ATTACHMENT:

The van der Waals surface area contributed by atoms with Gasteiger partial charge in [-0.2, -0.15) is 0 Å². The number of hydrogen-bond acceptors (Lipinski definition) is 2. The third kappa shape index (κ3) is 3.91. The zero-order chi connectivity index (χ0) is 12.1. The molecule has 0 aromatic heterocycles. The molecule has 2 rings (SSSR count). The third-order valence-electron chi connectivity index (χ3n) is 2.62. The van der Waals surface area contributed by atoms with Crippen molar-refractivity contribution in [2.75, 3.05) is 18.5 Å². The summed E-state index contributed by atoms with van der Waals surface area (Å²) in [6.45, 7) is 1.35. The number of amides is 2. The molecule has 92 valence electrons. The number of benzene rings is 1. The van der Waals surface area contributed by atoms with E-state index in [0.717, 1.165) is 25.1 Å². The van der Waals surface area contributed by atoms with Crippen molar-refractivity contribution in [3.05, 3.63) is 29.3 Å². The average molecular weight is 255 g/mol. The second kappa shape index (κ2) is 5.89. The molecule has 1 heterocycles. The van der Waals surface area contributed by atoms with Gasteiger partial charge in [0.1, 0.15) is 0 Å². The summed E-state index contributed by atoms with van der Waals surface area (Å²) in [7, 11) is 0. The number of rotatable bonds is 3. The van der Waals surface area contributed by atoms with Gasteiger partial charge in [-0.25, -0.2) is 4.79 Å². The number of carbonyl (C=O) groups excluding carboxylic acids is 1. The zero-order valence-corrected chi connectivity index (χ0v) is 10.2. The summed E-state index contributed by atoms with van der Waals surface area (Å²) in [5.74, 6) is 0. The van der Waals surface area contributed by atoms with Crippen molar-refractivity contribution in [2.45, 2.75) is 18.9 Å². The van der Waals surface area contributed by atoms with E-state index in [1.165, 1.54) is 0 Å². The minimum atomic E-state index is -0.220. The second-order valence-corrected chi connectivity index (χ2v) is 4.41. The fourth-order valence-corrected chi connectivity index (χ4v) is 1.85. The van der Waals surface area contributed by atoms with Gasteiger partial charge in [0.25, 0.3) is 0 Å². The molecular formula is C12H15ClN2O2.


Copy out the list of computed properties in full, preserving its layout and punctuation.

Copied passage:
The van der Waals surface area contributed by atoms with Gasteiger partial charge in [-0.2, -0.15) is 0 Å². The number of hydrogen-bond acceptors (Lipinski definition) is 2. The third kappa shape index (κ3) is 3.91. The zero-order chi connectivity index (χ0) is 12.1. The molecule has 0 aromatic heterocycles. The molecule has 2 rings (SSSR count). The third-order valence-electron chi connectivity index (χ3n) is 2.62. The van der Waals surface area contributed by atoms with Crippen molar-refractivity contribution in [2.75, 3.05) is 18.5 Å². The summed E-state index contributed by atoms with van der Waals surface area (Å²) in [6.45, 7) is 1.35. The number of amides is 2. The molecule has 92 valence electrons. The number of benzene rings is 1. The van der Waals surface area contributed by atoms with E-state index in [0.717, 1.165) is 25.1 Å². The van der Waals surface area contributed by atoms with Crippen molar-refractivity contribution in [3.05, 3.63) is 29.3 Å². The average molecular weight is 255 g/mol. The second kappa shape index (κ2) is 5.89. The molecule has 1 heterocycles. The van der Waals surface area contributed by atoms with Gasteiger partial charge in [0.1, 0.15) is 0 Å². The summed E-state index contributed by atoms with van der Waals surface area (Å²) in [7, 11) is 0. The number of rotatable bonds is 3. The van der Waals surface area contributed by atoms with Gasteiger partial charge in [-0.25, -0.2) is 4.79 Å². The number of carbonyl (C=O) groups excluding carboxylic acids is 1. The zero-order valence-corrected chi connectivity index (χ0v) is 10.2. The summed E-state index contributed by atoms with van der Waals surface area (Å²) in [5.74, 6) is 0. The van der Waals surface area contributed by atoms with Crippen molar-refractivity contribution in [2.45, 2.75) is 18.9 Å². The van der Waals surface area contributed by atoms with E-state index in [1.165, 1.54) is 0 Å². The minimum atomic E-state index is -0.220. The second-order valence-corrected chi connectivity index (χ2v) is 4.41. The fourth-order valence-corrected chi connectivity index (χ4v) is 1.85. The van der Waals surface area contributed by atoms with Gasteiger partial charge in [0.25, 0.3) is 0 Å². The molecular formula is C12H15ClN2O2.